In an effort to better utilized cabinet space, I’ve modified my original porcelain tea cup design with bases that allow the cups to be stacked. These cups also have a wider band of clear glaze at the lip for easier cleaning. It’s also been fun to experiment with some new tessellation stamps. My next project will be designing a mug with an integral handle. I’ve got some ideas on paper – looking forward to seeing if they’ll work in clay.
Category Archives: Vessels
A few weeks ago I started working on a series of stackable cups. After experimenting with the simple geometric and more complex tessellation stamps I made last year I thought it was time to get back into doing some figurative work. I decided to translate my tessellation tiles into stamps. I’ve considered doing this for a long time but resisted because I thought it would be too hard to carve enough detail into the stamps to read well (the stamps are about the size of a quarter). Thankfully, carving detail wasn’t a problem. Whether or not they’ll read well (in reverse) when pressed into the slabs remains to be seen. Fingers crossed.
Fresh Off the Press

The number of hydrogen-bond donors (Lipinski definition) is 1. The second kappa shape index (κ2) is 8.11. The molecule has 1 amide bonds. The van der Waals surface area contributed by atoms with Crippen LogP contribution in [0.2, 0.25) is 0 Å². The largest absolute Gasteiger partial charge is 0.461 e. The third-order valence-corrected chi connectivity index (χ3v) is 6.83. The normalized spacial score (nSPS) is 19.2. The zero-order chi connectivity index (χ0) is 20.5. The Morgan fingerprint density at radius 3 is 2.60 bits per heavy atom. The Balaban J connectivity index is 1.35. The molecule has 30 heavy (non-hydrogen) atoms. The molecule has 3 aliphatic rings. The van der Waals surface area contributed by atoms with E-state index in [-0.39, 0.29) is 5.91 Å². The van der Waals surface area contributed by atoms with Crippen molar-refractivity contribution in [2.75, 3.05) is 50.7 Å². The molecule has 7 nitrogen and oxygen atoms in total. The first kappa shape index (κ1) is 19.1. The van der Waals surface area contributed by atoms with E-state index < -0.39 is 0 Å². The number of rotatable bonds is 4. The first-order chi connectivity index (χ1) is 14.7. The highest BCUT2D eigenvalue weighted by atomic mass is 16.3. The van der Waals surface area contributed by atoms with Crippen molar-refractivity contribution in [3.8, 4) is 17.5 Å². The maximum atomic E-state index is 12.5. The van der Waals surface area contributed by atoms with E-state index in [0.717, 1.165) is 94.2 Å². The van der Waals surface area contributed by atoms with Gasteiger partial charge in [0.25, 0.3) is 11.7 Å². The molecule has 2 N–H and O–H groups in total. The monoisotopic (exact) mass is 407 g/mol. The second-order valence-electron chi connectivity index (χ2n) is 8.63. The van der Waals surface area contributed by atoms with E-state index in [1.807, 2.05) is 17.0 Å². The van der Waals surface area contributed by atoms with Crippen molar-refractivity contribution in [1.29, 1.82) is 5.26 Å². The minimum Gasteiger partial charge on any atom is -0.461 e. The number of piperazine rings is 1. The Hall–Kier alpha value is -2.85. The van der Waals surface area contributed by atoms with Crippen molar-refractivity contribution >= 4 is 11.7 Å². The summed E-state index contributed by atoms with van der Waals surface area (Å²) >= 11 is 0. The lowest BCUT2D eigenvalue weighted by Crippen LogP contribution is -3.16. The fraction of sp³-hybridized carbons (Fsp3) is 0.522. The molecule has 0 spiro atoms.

My first set of porcelain cups came out of the kiln today. They’re 3 1/2″ high, 3 1/2″ in diameter, and hold 12 ounces of liquid. Like the “prototype” I wrote about in my last post, they’re glazed on the inside and lip but the exterior surface has been left unglazed. I’ve been using the prototype every morning for my coffee and I love the way it feels in my hand – I definitely won’t put handles on theses!
Since building the slab roller, I bought a book titled 500 Cups. It’s inspired me to try a variety of shapes, textures, and glazes. This simple porcelain cup is my favorite so far. It’s about 4 inches tall and glazed with clear on the inside only. I think the stamped pieces express the softness of clay especially when left unglazed.
I’ve been pondering the idea of buying a slab roller. The problem is they seem really overpriced. So, today I came up with a simple design and built one. It’s essentially a wooden “track” with a removable canvas-covered board, a large rolling pin, and several pairs of sticks. It allows me to roll out consistent, smooth slabs in a range of thicknesses, very quickly.